Moving inland and more remote, drivers are now waving and sounding horns which is always nice. This is wonderful cycling. We go through Sao Cristovao and then take a very minor road to Santiago do Escoural, which we are pleased to see is surfaced. A black Merc drives by us, which I think you could have expected.
There is a big notice about local caves and the paintings of animals, which is the sort of stuff we love. We are taken to the archaeology museum by a local who hops on a bike and guides us. This is fantastic. “Can we see the caves?” we ask the woman at the desk. She shows us a book with 6 names in it, “the tour if full today”. “What about the stone circles that are all around here”. She has a think for a while and then “You won’t find them”. Come on Portugal try harder, please.
We ride on to Alcacovas on the N2. It is a beautiful town with a stunning castle so we want to stop. The lady at the castle phones around for us, which is possibly out of her job description but she does her best. Only one place and she makes the fatal mistake of saying we are English, so the price is a non negotiable €60.
We get supplies and prepare for a night of stealth camping. After 10k we find a spot to pull of the road and set up the camp. Who would have dreamed that a lad from just north of Birmingham in the English Midlands would ever camp under a Cork tree in Portugal. But there you are.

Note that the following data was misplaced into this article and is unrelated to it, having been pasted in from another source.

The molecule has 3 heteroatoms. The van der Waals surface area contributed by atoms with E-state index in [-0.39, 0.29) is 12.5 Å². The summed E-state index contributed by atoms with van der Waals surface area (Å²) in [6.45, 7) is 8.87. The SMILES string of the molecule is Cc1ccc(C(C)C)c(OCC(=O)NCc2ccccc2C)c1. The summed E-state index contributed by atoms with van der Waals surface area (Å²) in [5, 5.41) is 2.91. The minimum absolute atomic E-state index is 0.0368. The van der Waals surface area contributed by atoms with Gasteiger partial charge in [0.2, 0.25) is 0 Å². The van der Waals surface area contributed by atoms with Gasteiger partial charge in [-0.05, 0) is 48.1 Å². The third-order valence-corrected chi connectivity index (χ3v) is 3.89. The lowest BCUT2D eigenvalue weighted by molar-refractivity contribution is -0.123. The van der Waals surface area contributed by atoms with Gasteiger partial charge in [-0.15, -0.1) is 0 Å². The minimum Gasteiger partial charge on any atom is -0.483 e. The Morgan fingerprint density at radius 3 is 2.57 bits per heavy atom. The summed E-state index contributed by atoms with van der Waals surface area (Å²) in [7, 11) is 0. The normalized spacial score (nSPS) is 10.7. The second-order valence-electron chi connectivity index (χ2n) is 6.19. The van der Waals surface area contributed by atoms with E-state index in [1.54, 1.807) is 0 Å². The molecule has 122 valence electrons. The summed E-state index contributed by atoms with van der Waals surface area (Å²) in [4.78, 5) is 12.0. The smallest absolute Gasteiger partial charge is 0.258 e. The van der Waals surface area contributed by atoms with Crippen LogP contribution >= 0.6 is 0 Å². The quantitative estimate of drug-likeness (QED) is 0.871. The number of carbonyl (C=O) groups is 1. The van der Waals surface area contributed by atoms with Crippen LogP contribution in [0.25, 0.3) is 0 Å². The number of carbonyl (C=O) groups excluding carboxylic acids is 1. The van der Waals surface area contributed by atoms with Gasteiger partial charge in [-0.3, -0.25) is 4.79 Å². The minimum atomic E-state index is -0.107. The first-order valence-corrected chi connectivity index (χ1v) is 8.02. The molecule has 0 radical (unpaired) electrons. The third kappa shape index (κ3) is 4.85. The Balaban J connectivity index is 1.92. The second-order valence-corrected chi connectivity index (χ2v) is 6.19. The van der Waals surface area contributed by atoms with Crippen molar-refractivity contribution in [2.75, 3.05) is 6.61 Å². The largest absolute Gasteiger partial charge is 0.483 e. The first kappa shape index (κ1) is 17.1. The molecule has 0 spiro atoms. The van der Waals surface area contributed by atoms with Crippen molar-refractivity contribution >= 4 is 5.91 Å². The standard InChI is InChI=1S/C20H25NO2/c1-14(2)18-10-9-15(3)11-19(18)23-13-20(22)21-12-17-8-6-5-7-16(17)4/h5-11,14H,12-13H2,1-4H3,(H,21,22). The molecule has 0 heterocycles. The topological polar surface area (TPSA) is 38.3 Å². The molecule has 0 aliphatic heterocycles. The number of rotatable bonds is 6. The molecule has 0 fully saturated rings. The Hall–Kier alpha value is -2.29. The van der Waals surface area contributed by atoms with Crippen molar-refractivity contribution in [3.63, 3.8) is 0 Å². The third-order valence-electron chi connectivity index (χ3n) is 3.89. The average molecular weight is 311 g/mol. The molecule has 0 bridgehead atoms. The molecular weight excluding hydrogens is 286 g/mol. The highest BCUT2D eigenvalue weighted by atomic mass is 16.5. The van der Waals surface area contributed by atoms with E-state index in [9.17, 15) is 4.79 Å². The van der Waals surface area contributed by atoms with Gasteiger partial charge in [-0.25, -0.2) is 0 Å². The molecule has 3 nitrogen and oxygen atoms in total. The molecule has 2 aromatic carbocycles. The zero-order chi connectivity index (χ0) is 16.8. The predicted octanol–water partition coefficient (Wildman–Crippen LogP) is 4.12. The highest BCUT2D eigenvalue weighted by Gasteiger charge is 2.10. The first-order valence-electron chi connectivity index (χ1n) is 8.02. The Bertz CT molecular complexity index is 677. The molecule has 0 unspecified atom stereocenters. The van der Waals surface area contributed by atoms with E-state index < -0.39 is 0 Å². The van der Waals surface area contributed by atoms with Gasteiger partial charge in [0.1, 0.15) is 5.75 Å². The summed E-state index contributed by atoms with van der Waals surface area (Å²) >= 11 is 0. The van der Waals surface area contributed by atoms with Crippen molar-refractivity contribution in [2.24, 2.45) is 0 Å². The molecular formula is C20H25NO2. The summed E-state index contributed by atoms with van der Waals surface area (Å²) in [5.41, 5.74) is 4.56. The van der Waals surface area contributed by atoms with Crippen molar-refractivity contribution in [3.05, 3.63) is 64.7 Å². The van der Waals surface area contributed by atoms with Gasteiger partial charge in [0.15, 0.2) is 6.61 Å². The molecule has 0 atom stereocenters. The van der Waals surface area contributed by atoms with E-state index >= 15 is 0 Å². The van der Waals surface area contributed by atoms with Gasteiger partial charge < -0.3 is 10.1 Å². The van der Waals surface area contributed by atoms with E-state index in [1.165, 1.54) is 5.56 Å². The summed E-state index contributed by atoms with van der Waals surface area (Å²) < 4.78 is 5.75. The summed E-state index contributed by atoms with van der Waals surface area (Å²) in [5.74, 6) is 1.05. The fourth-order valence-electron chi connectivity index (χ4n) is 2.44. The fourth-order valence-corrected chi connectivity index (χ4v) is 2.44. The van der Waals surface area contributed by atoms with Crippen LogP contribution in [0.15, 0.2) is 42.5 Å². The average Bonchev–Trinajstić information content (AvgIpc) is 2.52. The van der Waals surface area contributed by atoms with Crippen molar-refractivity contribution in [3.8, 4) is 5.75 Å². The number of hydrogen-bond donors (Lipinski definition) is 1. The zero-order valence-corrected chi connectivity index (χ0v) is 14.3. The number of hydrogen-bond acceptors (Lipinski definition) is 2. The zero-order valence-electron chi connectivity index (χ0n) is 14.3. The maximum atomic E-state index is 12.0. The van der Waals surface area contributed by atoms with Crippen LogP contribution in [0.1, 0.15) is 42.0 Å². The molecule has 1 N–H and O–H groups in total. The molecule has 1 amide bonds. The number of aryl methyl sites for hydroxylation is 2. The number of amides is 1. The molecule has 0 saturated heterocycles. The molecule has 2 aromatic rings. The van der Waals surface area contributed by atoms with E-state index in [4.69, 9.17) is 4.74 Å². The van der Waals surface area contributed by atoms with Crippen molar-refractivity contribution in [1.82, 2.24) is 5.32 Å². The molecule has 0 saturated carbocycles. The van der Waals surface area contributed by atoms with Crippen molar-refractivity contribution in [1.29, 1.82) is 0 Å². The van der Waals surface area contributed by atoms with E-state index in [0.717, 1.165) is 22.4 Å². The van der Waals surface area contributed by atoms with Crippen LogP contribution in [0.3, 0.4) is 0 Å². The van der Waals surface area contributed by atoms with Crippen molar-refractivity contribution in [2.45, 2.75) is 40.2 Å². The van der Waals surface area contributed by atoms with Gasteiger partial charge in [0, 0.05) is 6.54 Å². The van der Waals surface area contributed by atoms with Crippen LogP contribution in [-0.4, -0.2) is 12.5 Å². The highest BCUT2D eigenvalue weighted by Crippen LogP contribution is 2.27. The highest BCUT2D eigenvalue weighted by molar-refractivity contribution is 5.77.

Had I remembered to give the stove some maintenance over the winter. Not at all, but we got away with it and we settled down. Sheep bells all around that go quiet as the light fades into night. I am drinking tea when I catch a glimpse of something in the cup. The reflections of the half moon are there and I am casting a moon shadow.
We love camping. The sheep go quiet and are replaced by insect sounds. Once it is fully dark, the sheep have another spell of moving around before they and we settle down for rather a cold night.
We are riding through a landscape of small hills and wide valleys. The bigger hills all have some combination of a town or village, a castle, a church and one or more windmills. Every town is a bit of a grunt of effort to ride up to and there is always a small crowd of men sitting talking. We are unusual enough to bring a small village to a halt in wonder and what I hope is admiration but may just be bored curiosity.
Near the village of Cuba the municipal dump is circled by Storks and Red Kites. We go into a cafe at a village called Beringel. It has the worst paved streets we have ever seen and one of the most wonderful churches.